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Psyc 365 Ch 10 Health Compromising Behaviours

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Department
Psychology
Course
PSYC 365
Professor
David Cox
Semester
Fall

Description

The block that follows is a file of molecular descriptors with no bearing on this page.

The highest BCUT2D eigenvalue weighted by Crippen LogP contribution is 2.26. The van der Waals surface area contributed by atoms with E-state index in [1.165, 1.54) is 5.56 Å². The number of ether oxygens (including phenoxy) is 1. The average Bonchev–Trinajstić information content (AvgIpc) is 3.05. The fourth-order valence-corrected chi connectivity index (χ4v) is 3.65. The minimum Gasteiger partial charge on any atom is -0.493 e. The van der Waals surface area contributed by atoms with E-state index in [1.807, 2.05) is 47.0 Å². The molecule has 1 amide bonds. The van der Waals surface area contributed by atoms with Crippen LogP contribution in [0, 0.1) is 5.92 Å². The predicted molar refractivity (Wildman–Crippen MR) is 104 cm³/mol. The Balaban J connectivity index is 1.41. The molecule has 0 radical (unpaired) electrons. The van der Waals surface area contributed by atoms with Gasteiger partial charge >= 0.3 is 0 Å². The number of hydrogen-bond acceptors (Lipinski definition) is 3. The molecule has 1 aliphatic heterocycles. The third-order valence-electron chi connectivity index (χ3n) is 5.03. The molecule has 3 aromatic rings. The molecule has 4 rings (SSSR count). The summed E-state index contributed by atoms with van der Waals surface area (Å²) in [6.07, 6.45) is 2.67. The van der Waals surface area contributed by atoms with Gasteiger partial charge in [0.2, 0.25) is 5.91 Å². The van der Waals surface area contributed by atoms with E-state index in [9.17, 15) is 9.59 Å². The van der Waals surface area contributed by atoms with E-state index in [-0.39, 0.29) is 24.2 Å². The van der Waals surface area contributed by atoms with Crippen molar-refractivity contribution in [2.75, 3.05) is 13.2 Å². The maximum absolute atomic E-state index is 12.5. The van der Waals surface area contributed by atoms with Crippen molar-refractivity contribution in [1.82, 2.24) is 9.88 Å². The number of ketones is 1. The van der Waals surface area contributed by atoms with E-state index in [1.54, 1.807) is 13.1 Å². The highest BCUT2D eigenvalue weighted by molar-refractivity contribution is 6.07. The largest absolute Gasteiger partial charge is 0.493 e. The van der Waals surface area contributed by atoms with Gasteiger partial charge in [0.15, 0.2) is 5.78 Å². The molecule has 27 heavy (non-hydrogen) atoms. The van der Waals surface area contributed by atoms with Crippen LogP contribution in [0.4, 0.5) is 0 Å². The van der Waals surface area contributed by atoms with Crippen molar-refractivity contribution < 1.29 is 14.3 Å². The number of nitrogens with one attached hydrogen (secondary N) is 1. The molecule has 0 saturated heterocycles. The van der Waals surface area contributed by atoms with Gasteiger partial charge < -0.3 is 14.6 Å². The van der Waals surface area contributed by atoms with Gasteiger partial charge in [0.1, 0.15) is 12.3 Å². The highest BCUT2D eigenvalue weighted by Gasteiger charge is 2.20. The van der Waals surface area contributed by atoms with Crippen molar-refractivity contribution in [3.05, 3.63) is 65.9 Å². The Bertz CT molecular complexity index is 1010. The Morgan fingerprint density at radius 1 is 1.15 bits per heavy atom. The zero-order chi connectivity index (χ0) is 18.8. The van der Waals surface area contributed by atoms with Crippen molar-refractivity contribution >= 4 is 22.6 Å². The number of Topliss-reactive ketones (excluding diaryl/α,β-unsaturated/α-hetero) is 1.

Psyc 365 Ch 10 – Health Compromising Behaviours Substance Abuse - Smoking o #1 preventable cause of death in Canada o Overall rates dropping o Rates higher in low SES, aboriginal population (highest rate), non-immigrants o Males smoke more o Why do people smoke?  Usually starts in teens  More likely to smoke if their friends smoke or if attending a school where older students smoke  Image (smoking equated with being attractive)  Linked to smoking in movies o Becoming a smoker  Factors:  Parental modeling  Peer influence  Cigarette advertising  Personal characteristics (risk taker, low self esteem)  Reasons:  Positive-affect smoker o A smoker who smokes to attain positive effect (stimulation, relaxation, gratification)  Negative- affect smoker o Smoker who smokes to reduce negative affect, such as anxiety, distress, fear, or guilt  Habitual smoker o Smokers who smoke without awareness of why they are doing so  Addictive smoker o Smokers who develop a psychological dependence on smoking and are keenly aware when they are not smoking  It is important to note different reasons as then quitting strategies will be different as well o Health consequences  Reduced life expectancy  Risk of:  Cardiovascular and cerebrovascular disease  Cancer  Chronic obstructive pulmonary disease  Environmental Tobacco smoke (ETS)  Second-hand smoke. Breathing it is called passive smoking o Quitting Smoking  Half of all people attempt to quit each year. 12% of 15-19 year olds succeed  Withdrawal symptoms include anxiety, irritability, and moodiness  Reasons for quitting involve own future health (30%), own present health (20%), change of lifestyle (16%)  Ways to quit  By oneself o Most relapses occur in the first 3 months of quitting o Almost half of quitters attempt it on their own  Nicotine-replacement therapy o Stop-smoking technique that provides some form of nicotine to replace that previously obtained through smoking  Aversion therapy o Therapy that includes pairing the behaviour that one is attempting to eliminate with some unpleasant stimulus so that the undesired behaviour will elicit negative sensations o Electric shock, aversive scenes (think of a disgusting scene that starts with smoking), rapid smoking (make them smoke a lot in a tiny room until it hurts)  Self management strategies o Strategies used to help people overcome the envicronmental conditions that perpetuate smoking o Self-monitoring requires that people record each cigarette they smoke, time of day and location, who they were with and their mood o Stimulus control focus on removing cues that lead a person to smoke o Behavioural contracting involves establishing a contract, according to which a person will be rewarded for fulfilling the contract or punished for failing to do so o most commonly used strategy is to reduce number of cigarettes per day Alcohol Use - 53% of all Canadians drink alcohol at least once a day - Higher SES – more frequent drinking - Rate of teen drinking and binge drinking increasing - Ethanol in beverages is a depressant - Fetal Alcohol Spectrum Disorder (FASD) o The name used to describe the range of disabilities caused by prenatal exposure to alcohol; these effects are permanent - Possible positive effects of alcohol (lowest mortality is with 1 to 2 drinks daily) - Explaining Drinking Behaviour o Disease model (of problem drinking)  Theory suggesting that alcoholism is a disease resulting from the physical properties of alcohol  Different kinds of alcoholism  Gamma alcoholism o Loss of control once drinking begins  Delta alcoholism o Inability to abstain from alcohol o Alcohol dependency syndrome model  Theory suggesting that for a variety of reasons people do not exercise control over their drinking and this leads to problem drinking.  Factors include salience of drink-seeking behaviour, increased tolerance for alcohol  Criticized because of its emphasis on physical properties of alcohol and neglect of cognitive and social learning aspects o Tension reduction hypothesis  Hypothesis that people drink alcohol because of its tension-reducing properties  Little empirical support o Self-awareness model  Theory that drinking makes people less self-aware because of inhibiting use of complex information processing strategies such as memory and info acquisition  People may consume alcohol to avoid self-awareness and monitoring o Alcohol myopia  A drinker’s decreased ability to engage in insightful cognitive processing outside of a narrow range  Lowers inhibition of impulsive responses  Less worries o Social learning model  People drink because they experience positive reinforcement for doing so or because they observe others drinking and model the behaviour  Explains why people begin to drink, why they continue in moderation or in excess - Prevention and Treatment of alcohol abuse o Policies such as age restrictions and public consumption o Health promotion and education o Refusal skills o Drinking and driving counts for 35% of fatally injured drivers  Pre-contemplation  Contemplation  Preparation  Action  Maintenance  Relapse Illicit Drug Use - Relatively few people die from effects - But use of illicit drugs higher than ever - Cannabis o Only dangerous in super high doses - Hallucinogens o Negative long term consequences. o Increased BP, HR, temp, impaired motor skills and coordination. Larger doses can lead
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